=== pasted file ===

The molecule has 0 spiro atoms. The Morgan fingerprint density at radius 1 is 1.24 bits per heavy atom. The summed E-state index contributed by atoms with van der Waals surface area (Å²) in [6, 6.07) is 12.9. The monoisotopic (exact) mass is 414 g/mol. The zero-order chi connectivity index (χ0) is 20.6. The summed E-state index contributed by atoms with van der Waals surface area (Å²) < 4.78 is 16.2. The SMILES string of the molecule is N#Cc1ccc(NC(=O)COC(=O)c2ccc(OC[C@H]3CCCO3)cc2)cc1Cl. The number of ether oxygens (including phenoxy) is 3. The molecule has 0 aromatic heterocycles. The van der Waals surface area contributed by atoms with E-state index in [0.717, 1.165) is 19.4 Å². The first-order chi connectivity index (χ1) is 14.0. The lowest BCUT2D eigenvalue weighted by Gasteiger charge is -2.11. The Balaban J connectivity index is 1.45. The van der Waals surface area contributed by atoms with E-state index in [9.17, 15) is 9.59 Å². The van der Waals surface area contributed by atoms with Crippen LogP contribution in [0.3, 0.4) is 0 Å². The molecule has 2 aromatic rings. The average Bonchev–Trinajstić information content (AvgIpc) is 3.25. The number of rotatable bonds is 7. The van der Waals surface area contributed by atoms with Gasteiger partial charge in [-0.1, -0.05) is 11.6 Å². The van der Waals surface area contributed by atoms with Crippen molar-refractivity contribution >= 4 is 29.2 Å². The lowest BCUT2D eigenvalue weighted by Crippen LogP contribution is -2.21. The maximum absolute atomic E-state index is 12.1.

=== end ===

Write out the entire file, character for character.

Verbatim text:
The molecule has 0 spiro atoms. The Morgan fingerprint density at radius 1 is 1.24 bits per heavy atom. The summed E-state index contributed by atoms with van der Waals surface area (Å²) in [6, 6.07) is 12.9. The monoisotopic (exact) mass is 414 g/mol. The zero-order chi connectivity index (χ0) is 20.6. The summed E-state index contributed by atoms with van der Waals surface area (Å²) < 4.78 is 16.2. The SMILES string of the molecule is N#Cc1ccc(NC(=O)COC(=O)c2ccc(OC[C@H]3CCCO3)cc2)cc1Cl. The number of ether oxygens (including phenoxy) is 3. The molecule has 0 aromatic heterocycles. The van der Waals surface area contributed by atoms with E-state index in [0.717, 1.165) is 19.4 Å². The first-order chi connectivity index (χ1) is 14.0. The lowest BCUT2D eigenvalue weighted by Gasteiger charge is -2.11. The Balaban J connectivity index is 1.45. The van der Waals surface area contributed by atoms with E-state index in [9.17, 15) is 9.59 Å². The van der Waals surface area contributed by atoms with Crippen LogP contribution in [0.3, 0.4) is 0 Å². The molecule has 2 aromatic rings. The average Bonchev–Trinajstić information content (AvgIpc) is 3.25. The number of rotatable bonds is 7. The van der Waals surface area contributed by atoms with Gasteiger partial charge in [-0.1, -0.05) is 11.6 Å². The van der Waals surface area contributed by atoms with Crippen molar-refractivity contribution >= 4 is 29.2 Å². The lowest BCUT2D eigenvalue weighted by Crippen LogP contribution is -2.21. The maximum absolute atomic E-state index is 12.1.